Check it out here: Importation Illusions

(I realize that my article requires some understanding of drug distribution channels, so I'd welcome your ideas on how to get the message disseminated more broadly.)

The safety issue remains very significant. Yesterday's International Herald Tribune reports on an "epidemic of counterfeits" in Asia. (See A growing epidemic of fake medications in Asia.)

The scope and sophistication of the fakes is frightening. Here's the latest trend - fakes designed to act like (not just look like) real drugs. The latest fakes "contained drugs apparently chosen to fool patients into thinking the pills were working. Some had acetaminophen, which can temporarily lower malarial fevers but does not kill parasites. Some had chloroquine, an old and now nearly useless anti-malarial. One had a sulfa drug that in allergic people could cause a fatal rash. And some had a little real artemisinin — not enough to cure, but enough to produce a false positive on the common Fast Red dye test for the genuine article."

Apparently, counterfeiting is primarily an export business from China. Criminals and their families get sick, too. See my recent post Importing Chinese Counterfeits for more on the import risk for the US supply chain.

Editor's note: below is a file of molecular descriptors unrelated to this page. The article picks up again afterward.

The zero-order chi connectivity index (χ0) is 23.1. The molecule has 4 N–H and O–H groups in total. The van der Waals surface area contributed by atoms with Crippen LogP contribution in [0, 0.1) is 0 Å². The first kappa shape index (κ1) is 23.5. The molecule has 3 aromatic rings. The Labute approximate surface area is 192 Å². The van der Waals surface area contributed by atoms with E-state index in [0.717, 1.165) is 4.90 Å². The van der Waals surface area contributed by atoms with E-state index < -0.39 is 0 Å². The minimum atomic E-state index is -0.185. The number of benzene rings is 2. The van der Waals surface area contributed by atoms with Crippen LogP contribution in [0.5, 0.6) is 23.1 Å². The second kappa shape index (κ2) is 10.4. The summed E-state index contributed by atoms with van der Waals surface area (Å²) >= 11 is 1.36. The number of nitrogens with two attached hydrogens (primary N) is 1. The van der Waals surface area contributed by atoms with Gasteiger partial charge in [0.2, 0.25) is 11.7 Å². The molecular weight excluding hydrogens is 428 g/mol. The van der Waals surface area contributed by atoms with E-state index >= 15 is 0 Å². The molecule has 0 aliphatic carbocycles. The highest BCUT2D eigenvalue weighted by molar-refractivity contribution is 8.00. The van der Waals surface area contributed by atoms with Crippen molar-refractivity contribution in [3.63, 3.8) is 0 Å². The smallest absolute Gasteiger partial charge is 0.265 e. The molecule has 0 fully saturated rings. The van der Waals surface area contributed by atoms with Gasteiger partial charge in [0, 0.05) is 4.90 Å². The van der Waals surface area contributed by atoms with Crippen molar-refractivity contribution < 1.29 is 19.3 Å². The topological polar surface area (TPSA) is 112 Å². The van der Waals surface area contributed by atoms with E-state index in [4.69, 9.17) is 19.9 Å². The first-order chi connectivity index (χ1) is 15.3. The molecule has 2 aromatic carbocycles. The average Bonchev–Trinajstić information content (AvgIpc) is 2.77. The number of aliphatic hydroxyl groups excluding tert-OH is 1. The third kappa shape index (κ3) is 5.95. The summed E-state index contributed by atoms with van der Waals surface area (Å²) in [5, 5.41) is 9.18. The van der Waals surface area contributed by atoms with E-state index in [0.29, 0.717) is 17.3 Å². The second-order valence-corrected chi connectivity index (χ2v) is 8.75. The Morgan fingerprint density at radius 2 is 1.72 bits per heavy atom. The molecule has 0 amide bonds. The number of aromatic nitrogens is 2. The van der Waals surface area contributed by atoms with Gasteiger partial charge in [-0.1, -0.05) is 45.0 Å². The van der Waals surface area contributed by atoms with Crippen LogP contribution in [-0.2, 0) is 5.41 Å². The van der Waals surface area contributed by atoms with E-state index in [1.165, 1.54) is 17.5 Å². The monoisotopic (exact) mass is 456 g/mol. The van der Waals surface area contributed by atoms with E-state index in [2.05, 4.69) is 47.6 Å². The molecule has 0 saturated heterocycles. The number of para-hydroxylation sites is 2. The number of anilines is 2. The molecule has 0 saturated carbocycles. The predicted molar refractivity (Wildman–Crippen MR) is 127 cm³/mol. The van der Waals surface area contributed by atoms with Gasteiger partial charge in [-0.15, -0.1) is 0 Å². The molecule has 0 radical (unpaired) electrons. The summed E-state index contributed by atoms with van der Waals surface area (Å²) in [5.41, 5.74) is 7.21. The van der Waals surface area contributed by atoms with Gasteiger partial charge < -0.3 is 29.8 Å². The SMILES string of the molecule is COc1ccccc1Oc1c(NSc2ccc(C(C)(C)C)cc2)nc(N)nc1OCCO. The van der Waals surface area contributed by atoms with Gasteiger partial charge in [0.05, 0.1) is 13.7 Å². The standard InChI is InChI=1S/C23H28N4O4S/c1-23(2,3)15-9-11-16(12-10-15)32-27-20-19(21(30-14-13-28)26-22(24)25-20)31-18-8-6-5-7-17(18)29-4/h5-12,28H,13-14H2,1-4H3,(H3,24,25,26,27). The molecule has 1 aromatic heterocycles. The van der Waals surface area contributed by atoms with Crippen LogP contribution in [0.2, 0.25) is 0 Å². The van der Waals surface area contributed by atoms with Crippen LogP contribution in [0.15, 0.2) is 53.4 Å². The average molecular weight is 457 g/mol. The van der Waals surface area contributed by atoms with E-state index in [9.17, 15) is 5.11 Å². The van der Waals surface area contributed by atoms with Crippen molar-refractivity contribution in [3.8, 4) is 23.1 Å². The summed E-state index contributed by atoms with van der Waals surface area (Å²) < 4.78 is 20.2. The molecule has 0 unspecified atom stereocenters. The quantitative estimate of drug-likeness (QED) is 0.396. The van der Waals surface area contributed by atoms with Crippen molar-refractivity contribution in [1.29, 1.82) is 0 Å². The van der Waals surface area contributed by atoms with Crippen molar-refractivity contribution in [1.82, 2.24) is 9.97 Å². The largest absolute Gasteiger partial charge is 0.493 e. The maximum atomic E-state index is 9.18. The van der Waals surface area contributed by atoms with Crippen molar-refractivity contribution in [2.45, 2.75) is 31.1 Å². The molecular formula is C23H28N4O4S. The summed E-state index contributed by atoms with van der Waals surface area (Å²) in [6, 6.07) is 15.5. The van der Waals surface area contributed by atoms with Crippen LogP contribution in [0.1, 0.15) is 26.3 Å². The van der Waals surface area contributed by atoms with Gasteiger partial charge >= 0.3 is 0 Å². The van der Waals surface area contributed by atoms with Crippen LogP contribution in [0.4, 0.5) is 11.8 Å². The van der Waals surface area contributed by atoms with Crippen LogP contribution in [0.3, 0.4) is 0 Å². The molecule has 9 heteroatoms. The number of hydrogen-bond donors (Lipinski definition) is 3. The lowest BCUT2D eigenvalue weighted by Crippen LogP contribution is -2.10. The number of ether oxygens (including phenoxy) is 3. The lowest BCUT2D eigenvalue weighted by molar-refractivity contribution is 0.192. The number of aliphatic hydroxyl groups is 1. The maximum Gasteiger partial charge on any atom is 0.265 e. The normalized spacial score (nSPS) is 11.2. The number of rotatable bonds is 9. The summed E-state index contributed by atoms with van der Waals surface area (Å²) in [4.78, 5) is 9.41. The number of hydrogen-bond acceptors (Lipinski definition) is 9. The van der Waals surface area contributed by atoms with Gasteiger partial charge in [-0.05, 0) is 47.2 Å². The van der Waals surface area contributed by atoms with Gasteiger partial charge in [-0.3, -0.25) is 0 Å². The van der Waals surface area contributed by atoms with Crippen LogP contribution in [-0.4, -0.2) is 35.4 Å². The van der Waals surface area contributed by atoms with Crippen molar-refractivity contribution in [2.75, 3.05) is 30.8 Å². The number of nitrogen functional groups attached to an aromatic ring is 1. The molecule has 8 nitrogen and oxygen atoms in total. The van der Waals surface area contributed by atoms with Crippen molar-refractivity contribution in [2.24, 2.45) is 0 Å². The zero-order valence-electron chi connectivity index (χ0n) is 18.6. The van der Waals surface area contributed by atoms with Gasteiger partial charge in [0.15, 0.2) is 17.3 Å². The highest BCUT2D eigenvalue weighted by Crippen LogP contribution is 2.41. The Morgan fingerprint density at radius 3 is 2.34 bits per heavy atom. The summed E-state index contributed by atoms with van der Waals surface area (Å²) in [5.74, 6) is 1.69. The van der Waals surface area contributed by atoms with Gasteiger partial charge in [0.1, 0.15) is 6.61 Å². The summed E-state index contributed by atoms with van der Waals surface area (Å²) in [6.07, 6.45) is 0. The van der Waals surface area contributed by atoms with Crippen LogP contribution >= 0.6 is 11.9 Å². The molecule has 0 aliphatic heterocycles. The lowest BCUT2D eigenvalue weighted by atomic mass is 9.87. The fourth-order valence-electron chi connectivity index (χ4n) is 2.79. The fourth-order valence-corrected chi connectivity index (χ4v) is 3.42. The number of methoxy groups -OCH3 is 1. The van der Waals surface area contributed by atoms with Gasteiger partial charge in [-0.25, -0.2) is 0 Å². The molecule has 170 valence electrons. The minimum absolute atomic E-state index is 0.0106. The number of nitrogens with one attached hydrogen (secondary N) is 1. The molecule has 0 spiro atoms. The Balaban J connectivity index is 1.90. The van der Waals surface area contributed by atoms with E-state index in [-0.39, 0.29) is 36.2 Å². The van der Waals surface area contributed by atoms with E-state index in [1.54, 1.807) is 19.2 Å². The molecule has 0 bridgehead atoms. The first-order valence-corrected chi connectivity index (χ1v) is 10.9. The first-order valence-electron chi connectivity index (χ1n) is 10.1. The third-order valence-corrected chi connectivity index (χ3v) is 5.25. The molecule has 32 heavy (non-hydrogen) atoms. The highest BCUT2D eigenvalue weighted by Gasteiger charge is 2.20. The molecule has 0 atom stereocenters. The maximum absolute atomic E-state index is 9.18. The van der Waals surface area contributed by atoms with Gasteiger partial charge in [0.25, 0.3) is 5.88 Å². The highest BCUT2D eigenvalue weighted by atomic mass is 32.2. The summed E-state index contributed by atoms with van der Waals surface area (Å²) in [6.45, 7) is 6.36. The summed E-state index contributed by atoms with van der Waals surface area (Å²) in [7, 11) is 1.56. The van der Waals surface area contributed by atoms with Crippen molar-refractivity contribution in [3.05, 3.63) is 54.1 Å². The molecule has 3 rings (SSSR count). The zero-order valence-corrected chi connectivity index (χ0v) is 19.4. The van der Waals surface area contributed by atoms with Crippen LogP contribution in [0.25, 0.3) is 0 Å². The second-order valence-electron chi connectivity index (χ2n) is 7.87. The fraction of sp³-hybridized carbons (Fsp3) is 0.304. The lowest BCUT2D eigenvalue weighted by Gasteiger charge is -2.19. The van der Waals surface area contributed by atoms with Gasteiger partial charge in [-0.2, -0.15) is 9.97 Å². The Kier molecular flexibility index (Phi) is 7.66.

Now that the 2008 Presidential campaign has started (only 622 shopping days left until the election), I'll be very curious to see how the candidates address the realities of the House and Senate importation bills.

Sunday, February 18, 2007

Greece is the Word

In case you missed it, the FDA issued a press release last Friday with the following statement:

"The Food and Drug Administration (FDA) has become aware that a number of Americans who placed orders for specific drug products over the Internet (Ambien, Xanax, Lexapro, and Ativan), instead received a product that, according to preliminary analysis, contains haloperidol, a powerful anti-psychotic drug."